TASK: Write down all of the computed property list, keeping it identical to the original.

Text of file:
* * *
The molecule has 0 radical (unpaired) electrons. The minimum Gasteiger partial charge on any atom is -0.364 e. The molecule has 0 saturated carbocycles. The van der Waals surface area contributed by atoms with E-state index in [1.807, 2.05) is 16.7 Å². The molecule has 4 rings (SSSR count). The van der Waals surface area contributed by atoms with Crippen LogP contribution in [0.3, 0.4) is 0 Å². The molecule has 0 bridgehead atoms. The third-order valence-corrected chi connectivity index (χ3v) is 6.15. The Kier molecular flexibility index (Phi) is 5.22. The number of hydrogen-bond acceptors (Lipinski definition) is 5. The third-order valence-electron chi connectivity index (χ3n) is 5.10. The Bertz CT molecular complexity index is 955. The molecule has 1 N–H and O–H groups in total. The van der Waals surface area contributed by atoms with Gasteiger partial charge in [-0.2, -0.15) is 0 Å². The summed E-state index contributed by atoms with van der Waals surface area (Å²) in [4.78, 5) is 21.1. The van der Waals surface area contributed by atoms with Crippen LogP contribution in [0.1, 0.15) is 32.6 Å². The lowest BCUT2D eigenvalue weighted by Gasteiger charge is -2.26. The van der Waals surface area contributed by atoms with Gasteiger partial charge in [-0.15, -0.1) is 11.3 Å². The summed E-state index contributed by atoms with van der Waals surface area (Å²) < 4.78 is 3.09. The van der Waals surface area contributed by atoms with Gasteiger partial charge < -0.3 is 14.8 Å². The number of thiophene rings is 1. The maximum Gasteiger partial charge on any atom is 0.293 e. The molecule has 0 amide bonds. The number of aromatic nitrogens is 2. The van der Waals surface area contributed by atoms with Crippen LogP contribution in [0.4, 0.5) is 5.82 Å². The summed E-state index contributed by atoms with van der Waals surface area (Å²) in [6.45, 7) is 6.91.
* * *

The molecule has 0 radical (unpaired) electrons. The minimum Gasteiger partial charge on any atom is -0.364 e. The molecule has 0 saturated carbocycles. The van der Waals surface area contributed by atoms with E-state index in [1.807, 2.05) is 16.7 Å². The molecule has 4 rings (SSSR count). The van der Waals surface area contributed by atoms with Crippen LogP contribution in [0.3, 0.4) is 0 Å². The molecule has 0 bridgehead atoms. The third-order valence-corrected chi connectivity index (χ3v) is 6.15. The Kier molecular flexibility index (Phi) is 5.22. The number of hydrogen-bond acceptors (Lipinski definition) is 5. The third-order valence-electron chi connectivity index (χ3n) is 5.10. The Bertz CT molecular complexity index is 955. The molecule has 1 N–H and O–H groups in total. The van der Waals surface area contributed by atoms with Gasteiger partial charge in [-0.2, -0.15) is 0 Å². The summed E-state index contributed by atoms with van der Waals surface area (Å²) in [4.78, 5) is 21.1. The van der Waals surface area contributed by atoms with Crippen LogP contribution in [0.1, 0.15) is 32.6 Å². The lowest BCUT2D eigenvalue weighted by Gasteiger charge is -2.26. The van der Waals surface area contributed by atoms with Gasteiger partial charge in [-0.15, -0.1) is 11.3 Å². The summed E-state index contributed by atoms with van der Waals surface area (Å²) < 4.78 is 3.09. The van der Waals surface area contributed by atoms with Gasteiger partial charge < -0.3 is 14.8 Å². The number of thiophene rings is 1. The maximum Gasteiger partial charge on any atom is 0.293 e. The molecule has 0 amide bonds. The number of aromatic nitrogens is 2. The van der Waals surface area contributed by atoms with Crippen LogP contribution in [0.4, 0.5) is 5.82 Å². The summed E-state index contributed by atoms with van der Waals surface area (Å²) in [6.45, 7) is 6.91.